From The Center Square:
Pritzker plans to redirect capital funds to balance budget
(The Center Square) – Illinois Gov. J.B. Pritzker wants to redirect money from capital projects to help balance the budget.
Part of his recently released budget plan for 2022 includes a note “that $100 million of the Capital Projects Fund deposit be transferred from the Capital Projects Fund to the General Revenue Fund.”
The 2019 “Rebuild Illinois” capital plan was funded in part by 20 new taxes and fees, including
- a doubling of the Illinois motor fuel tax
- a cigarette tax hike, and
- promises of new revenue from gambling expansion.
Money was earmarked for roads, bridges, railways, universities, and other state facilities.
“Manufacturers rely on a strong infrastructure,” said Mark Denzler, president and CEO of the Illinois Manufacturers’ Association.
“We need roads, bridges, air, waterways, rail. We supported the capital bill that was passed a couple of years ago and certainly the need for funding it. We want to make sure that we don’t see a reduction if those funds are used for other purposes.”
The fund transfer is described as a one-time event, but past governors often have used similar maneuvers to help present a balanced budget plan.
“I would argue it is contrary to the stated intent of those funds when they are swept for other purposes,” Denzler said. “But, it’s a practice that is bipartisan in the General Assembly and we’ve seen it occur for years.”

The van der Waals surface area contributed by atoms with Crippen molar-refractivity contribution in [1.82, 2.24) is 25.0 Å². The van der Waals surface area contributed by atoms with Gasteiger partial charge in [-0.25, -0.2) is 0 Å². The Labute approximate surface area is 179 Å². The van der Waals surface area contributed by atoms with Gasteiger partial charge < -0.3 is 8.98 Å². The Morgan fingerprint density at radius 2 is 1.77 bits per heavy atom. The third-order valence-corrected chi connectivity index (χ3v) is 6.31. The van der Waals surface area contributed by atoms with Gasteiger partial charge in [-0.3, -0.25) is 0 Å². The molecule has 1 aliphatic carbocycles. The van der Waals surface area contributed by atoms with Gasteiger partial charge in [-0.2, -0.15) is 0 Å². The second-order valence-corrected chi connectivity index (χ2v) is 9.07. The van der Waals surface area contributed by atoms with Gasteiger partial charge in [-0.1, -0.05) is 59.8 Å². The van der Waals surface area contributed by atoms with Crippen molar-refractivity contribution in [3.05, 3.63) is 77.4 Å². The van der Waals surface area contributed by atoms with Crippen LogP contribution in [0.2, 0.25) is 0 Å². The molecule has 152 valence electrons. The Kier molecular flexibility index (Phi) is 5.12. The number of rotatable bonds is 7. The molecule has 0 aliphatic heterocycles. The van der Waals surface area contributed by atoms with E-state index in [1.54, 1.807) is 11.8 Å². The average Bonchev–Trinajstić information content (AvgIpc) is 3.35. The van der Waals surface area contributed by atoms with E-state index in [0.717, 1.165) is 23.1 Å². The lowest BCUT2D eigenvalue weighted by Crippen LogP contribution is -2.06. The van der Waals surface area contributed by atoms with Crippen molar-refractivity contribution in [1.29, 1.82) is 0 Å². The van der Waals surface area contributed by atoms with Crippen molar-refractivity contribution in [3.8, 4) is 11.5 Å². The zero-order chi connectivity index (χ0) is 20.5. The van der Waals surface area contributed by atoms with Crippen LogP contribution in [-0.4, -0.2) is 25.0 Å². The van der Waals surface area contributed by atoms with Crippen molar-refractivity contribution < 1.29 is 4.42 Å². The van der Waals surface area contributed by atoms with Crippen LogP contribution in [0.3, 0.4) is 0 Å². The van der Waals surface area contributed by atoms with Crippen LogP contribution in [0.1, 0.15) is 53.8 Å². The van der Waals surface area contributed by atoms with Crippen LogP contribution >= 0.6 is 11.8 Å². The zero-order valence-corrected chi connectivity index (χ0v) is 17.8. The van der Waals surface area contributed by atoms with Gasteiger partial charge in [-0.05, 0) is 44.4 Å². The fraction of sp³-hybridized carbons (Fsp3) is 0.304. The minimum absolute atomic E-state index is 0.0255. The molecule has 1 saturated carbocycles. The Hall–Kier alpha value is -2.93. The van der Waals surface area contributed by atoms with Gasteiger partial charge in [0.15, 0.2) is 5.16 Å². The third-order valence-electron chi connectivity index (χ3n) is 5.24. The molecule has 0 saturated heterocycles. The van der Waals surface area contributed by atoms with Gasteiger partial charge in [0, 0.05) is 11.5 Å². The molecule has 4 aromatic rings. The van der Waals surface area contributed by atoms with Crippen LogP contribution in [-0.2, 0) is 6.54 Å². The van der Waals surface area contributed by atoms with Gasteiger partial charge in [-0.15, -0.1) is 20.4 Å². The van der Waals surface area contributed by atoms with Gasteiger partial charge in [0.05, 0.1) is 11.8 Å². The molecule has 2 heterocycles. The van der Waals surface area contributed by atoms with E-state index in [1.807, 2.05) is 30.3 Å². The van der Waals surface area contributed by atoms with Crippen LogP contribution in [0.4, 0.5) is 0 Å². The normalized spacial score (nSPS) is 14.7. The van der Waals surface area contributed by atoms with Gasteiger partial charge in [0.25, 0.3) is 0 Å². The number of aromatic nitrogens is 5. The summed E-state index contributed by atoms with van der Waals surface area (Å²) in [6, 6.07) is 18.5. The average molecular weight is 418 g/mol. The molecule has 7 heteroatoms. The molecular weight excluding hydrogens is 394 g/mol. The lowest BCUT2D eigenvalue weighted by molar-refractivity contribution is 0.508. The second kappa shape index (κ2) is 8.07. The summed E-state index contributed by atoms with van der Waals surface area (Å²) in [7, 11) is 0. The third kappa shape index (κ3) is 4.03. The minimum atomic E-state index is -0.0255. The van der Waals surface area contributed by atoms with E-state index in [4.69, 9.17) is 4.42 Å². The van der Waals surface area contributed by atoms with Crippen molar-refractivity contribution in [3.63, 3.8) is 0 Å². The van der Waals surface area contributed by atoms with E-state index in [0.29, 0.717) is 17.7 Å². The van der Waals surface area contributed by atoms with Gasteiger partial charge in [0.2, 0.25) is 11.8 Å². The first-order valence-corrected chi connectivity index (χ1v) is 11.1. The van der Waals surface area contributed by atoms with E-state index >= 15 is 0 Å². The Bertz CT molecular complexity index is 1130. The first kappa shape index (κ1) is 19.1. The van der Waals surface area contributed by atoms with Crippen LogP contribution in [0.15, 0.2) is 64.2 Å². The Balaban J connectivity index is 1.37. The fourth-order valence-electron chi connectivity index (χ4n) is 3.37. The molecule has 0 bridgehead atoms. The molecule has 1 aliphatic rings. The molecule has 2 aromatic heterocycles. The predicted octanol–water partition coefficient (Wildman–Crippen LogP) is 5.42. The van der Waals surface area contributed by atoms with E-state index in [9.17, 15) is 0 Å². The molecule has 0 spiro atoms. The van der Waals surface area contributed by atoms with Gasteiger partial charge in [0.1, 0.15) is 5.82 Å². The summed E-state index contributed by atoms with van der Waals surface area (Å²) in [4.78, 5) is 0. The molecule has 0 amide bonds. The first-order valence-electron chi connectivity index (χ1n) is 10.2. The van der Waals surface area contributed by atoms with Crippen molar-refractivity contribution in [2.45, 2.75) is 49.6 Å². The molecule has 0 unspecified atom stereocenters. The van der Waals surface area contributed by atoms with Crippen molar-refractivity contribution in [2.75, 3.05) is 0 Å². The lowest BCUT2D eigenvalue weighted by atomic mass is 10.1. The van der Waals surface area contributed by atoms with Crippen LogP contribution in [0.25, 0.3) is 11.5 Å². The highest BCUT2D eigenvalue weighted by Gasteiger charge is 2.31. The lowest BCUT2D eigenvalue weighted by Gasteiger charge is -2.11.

State Rep. Jeff Keicher, R-Sycamore, voted for the capital plan in 2019 and the tax increases that came along with it.
“The way Illinois got into its fiscal mess is by not honoring obligations and our citizens continue to have their trust eroded by actions like this,” Keicher said in a statement.
“For the Governor to suggest that delaying $100 million in critical capital improvements speaks of his inability to balance a budget. It does not show the leadership Illinois needs in a time of crisis.”
On top of the potential movement of current funds, no new casinos have yet been approved by the Illinois Gaming Board. Denzler says all that might be affecting the pace of projects.
“It’s been a little bit slower uptake,” Denzler said. “Certainly there are projects ongoing on state universities and roadways and rail. We probably haven’t seen some of the big major projects that previous capital bills have funded.”
He says the possible one-time sweep might not have a huge impact this year, but he still hopes it doesn’t set a bad precedent.
“I know the governor and lawmakers are committed to getting some of these projects done,” Denzler said. “Hopefully it doesn’t become a regular occurrence and actually have a negative impact on construction in Illinois.”
The state also could be faced with a decrease in revenue from the gas tax due to a decline in travel during the pandemic.
“We seem to have a Governor reverting to the Madigan tactics we’ve seen time and again in the past of sweeping dedicated funds,” Keicher said. “We should be focusing on attracting job creators to grow our economy, but perhaps the vision of an expanding Illinois opportunity isn’t there in this administration.”